New York is about to kill a whole lot of landlords
Thousands of tenants haven’t paid full rent.
Gov. Andrew Cuomo and President Trump made sure to protect tenants by banning evictions during the pandemic, but public officials have done almost nothing for property owners. That’s inviting disaster.
Many of these landlords, particularly mom-and-pop small-building owners, have been struggling for months to make ends meet as the COVID crisis drags on.
Thousands of tenants haven’t paid full rent. Others, looking to escape the virus, violent crime and plunging quality of life, have fled, pushing up the vacancy rate and forcing owners to grant concessions.
Meanwhile, landlord bills — including property taxes and water and sewage fees — have mounted, without letup. Cleaning and other costs have actually soared, thanks to the pandemic.
The latest nightmare: an upcoming tax-lien sale, where the city sells owners’ unpaid tax bills to a third party, which then moves to collect on them, along with 18 percent interest charges. Waves of foreclosures may soon follow.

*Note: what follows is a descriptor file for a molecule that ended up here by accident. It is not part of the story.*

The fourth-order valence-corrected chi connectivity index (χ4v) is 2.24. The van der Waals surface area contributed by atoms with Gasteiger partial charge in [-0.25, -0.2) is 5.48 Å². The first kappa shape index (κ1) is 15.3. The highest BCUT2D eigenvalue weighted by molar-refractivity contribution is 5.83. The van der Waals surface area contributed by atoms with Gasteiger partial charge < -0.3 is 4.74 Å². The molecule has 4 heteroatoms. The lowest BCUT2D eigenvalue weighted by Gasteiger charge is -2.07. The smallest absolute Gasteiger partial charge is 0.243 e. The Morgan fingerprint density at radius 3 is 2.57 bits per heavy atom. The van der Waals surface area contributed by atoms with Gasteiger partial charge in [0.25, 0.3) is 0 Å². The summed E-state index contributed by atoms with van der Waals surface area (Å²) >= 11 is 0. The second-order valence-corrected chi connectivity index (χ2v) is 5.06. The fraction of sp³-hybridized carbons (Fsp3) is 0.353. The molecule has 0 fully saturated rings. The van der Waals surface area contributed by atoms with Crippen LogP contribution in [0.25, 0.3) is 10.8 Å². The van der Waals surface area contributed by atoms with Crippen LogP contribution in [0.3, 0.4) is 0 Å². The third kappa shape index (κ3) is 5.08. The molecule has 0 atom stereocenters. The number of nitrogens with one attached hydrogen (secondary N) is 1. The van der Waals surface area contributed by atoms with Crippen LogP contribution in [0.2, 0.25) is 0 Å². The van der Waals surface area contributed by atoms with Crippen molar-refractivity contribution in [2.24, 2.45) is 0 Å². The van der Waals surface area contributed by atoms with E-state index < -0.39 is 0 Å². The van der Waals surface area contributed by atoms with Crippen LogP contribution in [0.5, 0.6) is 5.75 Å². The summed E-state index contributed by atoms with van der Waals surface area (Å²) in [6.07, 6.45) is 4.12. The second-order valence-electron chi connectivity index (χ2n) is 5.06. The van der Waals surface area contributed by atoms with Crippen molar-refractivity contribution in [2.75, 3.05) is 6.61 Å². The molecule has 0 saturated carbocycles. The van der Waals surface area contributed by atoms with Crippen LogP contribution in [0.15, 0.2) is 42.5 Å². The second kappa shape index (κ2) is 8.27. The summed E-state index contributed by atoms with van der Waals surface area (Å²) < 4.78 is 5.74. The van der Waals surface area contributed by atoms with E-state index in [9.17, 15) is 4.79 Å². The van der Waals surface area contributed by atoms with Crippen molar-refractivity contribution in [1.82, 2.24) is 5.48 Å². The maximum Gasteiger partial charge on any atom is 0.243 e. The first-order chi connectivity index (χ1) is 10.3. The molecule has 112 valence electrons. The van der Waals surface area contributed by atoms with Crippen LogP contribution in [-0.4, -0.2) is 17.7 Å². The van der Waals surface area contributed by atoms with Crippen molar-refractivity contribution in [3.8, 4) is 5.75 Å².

Cuomo had placed a moratorium on lien sales, but it expires Tuesday. That could spell doomsday for owners on the hook. And not just small landlords, but also owners of private homes as well.
Anyone who recalls the housing-market horrors of the 1980s knows where this is headed: landlords unable to do basic maintenance, some ditching properties altogether. Decaying and abandoned buildings spreading urban blight. The city taking possession of vacant buildings — which takes them off the tax rolls, depriving it of vital revenue.
The prospect has pushed some owners and real-estate advocates to call for a halt to landlord-debt sales altogether.
“If the City Council doesn’t end tax liens,” warns Rent Stabilization Association President Joe Strasburg, the “housing crisis of the 1980s will pale in comparison.” No one “will be spared.” And New York’s “property-tax base, the city’s top revenue producer, will come crumbling down.”
Yes, the city needs a way to collect taxes it’s owed. But those levies can eat up as much as 50 percent of a landlord’s income. That’s not sustainable even in good times.
Landlords need relief. If they don’t get it soon, they won’t be the only ones to suffer.
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